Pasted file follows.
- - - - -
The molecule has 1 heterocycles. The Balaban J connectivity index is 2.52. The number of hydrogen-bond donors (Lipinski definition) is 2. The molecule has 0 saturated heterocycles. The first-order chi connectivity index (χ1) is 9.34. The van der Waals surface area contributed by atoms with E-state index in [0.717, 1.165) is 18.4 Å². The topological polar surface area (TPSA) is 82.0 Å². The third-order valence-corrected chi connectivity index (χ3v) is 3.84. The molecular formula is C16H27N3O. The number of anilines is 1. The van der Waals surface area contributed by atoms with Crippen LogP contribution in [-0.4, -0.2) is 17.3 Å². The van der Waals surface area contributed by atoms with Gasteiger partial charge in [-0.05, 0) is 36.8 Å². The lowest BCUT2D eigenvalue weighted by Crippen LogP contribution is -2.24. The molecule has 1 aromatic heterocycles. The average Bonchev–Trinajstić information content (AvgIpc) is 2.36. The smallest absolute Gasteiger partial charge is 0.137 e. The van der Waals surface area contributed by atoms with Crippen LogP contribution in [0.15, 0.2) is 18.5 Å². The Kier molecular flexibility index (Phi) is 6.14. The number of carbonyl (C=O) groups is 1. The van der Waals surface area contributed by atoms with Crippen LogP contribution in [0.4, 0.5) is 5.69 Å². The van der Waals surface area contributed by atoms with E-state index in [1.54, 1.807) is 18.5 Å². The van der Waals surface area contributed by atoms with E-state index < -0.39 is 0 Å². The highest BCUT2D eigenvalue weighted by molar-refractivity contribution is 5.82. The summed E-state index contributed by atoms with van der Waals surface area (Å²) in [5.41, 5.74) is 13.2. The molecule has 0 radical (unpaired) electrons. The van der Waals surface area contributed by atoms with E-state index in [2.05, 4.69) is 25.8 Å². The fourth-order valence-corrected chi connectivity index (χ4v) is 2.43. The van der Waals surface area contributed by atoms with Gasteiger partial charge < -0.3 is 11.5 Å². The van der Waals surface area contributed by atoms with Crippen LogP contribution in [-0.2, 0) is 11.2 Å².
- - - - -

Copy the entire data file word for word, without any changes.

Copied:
The molecule has 1 heterocycles. The Balaban J connectivity index is 2.52. The number of hydrogen-bond donors (Lipinski definition) is 2. The molecule has 0 saturated heterocycles. The first-order chi connectivity index (χ1) is 9.34. The van der Waals surface area contributed by atoms with E-state index in [0.717, 1.165) is 18.4 Å². The topological polar surface area (TPSA) is 82.0 Å². The third-order valence-corrected chi connectivity index (χ3v) is 3.84. The molecular formula is C16H27N3O. The number of anilines is 1. The van der Waals surface area contributed by atoms with Crippen LogP contribution in [-0.4, -0.2) is 17.3 Å². The van der Waals surface area contributed by atoms with Gasteiger partial charge in [-0.05, 0) is 36.8 Å². The lowest BCUT2D eigenvalue weighted by Crippen LogP contribution is -2.24. The molecule has 1 aromatic heterocycles. The average Bonchev–Trinajstić information content (AvgIpc) is 2.36. The smallest absolute Gasteiger partial charge is 0.137 e. The van der Waals surface area contributed by atoms with Crippen LogP contribution in [0.15, 0.2) is 18.5 Å². The Kier molecular flexibility index (Phi) is 6.14. The number of carbonyl (C=O) groups is 1. The van der Waals surface area contributed by atoms with Crippen LogP contribution in [0.4, 0.5) is 5.69 Å². The van der Waals surface area contributed by atoms with E-state index in [1.54, 1.807) is 18.5 Å². The van der Waals surface area contributed by atoms with E-state index < -0.39 is 0 Å². The highest BCUT2D eigenvalue weighted by molar-refractivity contribution is 5.82. The summed E-state index contributed by atoms with van der Waals surface area (Å²) in [5.41, 5.74) is 13.2. The molecule has 0 radical (unpaired) electrons. The van der Waals surface area contributed by atoms with E-state index in [2.05, 4.69) is 25.8 Å². The fourth-order valence-corrected chi connectivity index (χ4v) is 2.43. The van der Waals surface area contributed by atoms with Gasteiger partial charge < -0.3 is 11.5 Å². The van der Waals surface area contributed by atoms with Crippen LogP contribution in [-0.2, 0) is 11.2 Å².